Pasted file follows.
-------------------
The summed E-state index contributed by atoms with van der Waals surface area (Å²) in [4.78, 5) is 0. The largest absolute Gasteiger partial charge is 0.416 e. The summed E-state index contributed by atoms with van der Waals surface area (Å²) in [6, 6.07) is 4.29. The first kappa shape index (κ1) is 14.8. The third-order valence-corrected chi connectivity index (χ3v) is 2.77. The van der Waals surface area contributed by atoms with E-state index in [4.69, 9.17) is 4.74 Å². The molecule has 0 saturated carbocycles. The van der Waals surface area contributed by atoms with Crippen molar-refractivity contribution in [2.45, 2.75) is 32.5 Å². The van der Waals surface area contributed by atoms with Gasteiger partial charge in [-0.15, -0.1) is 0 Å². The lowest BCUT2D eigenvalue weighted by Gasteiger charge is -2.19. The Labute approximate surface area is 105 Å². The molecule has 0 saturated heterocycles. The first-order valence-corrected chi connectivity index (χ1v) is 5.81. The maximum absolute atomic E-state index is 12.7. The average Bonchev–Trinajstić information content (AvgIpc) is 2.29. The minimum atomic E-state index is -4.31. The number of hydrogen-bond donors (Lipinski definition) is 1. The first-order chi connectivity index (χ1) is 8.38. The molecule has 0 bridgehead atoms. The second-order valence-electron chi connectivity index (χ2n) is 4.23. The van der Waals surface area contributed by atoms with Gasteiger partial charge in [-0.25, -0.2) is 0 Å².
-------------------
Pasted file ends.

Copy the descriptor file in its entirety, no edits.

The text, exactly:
The summed E-state index contributed by atoms with van der Waals surface area (Å²) in [4.78, 5) is 0. The largest absolute Gasteiger partial charge is 0.416 e. The summed E-state index contributed by atoms with van der Waals surface area (Å²) in [6, 6.07) is 4.29. The first kappa shape index (κ1) is 14.8. The third-order valence-corrected chi connectivity index (χ3v) is 2.77. The van der Waals surface area contributed by atoms with E-state index in [4.69, 9.17) is 4.74 Å². The molecule has 0 saturated carbocycles. The van der Waals surface area contributed by atoms with Crippen molar-refractivity contribution in [2.45, 2.75) is 32.5 Å². The van der Waals surface area contributed by atoms with Gasteiger partial charge in [-0.15, -0.1) is 0 Å². The lowest BCUT2D eigenvalue weighted by Gasteiger charge is -2.19. The Labute approximate surface area is 105 Å². The molecule has 0 saturated heterocycles. The first-order valence-corrected chi connectivity index (χ1v) is 5.81. The maximum absolute atomic E-state index is 12.7. The average Bonchev–Trinajstić information content (AvgIpc) is 2.29. The minimum atomic E-state index is -4.31. The number of hydrogen-bond donors (Lipinski definition) is 1. The first-order chi connectivity index (χ1) is 8.38. The molecule has 0 bridgehead atoms. The second-order valence-electron chi connectivity index (χ2n) is 4.23. The van der Waals surface area contributed by atoms with Gasteiger partial charge in [-0.25, -0.2) is 0 Å².